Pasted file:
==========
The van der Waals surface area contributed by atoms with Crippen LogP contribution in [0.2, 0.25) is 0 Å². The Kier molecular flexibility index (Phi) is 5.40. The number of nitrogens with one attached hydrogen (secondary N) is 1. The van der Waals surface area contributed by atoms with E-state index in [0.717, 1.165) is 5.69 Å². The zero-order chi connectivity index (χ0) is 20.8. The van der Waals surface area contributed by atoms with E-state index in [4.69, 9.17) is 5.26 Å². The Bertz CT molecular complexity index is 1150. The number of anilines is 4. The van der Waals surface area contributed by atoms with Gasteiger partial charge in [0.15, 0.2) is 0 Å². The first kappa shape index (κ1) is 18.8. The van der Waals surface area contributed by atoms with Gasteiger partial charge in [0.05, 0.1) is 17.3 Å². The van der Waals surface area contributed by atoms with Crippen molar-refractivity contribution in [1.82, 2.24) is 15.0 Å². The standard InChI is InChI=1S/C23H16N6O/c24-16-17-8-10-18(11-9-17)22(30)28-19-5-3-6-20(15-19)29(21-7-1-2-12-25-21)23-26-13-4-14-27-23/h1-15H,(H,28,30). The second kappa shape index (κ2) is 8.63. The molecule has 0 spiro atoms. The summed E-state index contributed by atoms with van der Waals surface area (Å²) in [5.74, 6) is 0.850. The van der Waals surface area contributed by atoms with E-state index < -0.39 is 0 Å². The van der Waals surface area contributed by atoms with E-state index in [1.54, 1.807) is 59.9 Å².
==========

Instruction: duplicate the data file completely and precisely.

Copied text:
The van der Waals surface area contributed by atoms with Crippen LogP contribution in [0.2, 0.25) is 0 Å². The Kier molecular flexibility index (Phi) is 5.40. The number of nitrogens with one attached hydrogen (secondary N) is 1. The van der Waals surface area contributed by atoms with E-state index in [0.717, 1.165) is 5.69 Å². The zero-order chi connectivity index (χ0) is 20.8. The van der Waals surface area contributed by atoms with E-state index in [4.69, 9.17) is 5.26 Å². The Bertz CT molecular complexity index is 1150. The number of anilines is 4. The van der Waals surface area contributed by atoms with Gasteiger partial charge in [0.15, 0.2) is 0 Å². The first kappa shape index (κ1) is 18.8. The van der Waals surface area contributed by atoms with Gasteiger partial charge in [0.05, 0.1) is 17.3 Å². The van der Waals surface area contributed by atoms with Crippen molar-refractivity contribution in [1.82, 2.24) is 15.0 Å². The standard InChI is InChI=1S/C23H16N6O/c24-16-17-8-10-18(11-9-17)22(30)28-19-5-3-6-20(15-19)29(21-7-1-2-12-25-21)23-26-13-4-14-27-23/h1-15H,(H,28,30). The second kappa shape index (κ2) is 8.63. The molecule has 0 spiro atoms. The summed E-state index contributed by atoms with van der Waals surface area (Å²) in [5.74, 6) is 0.850. The van der Waals surface area contributed by atoms with E-state index < -0.39 is 0 Å². The van der Waals surface area contributed by atoms with E-state index in [1.54, 1.807) is 59.9 Å².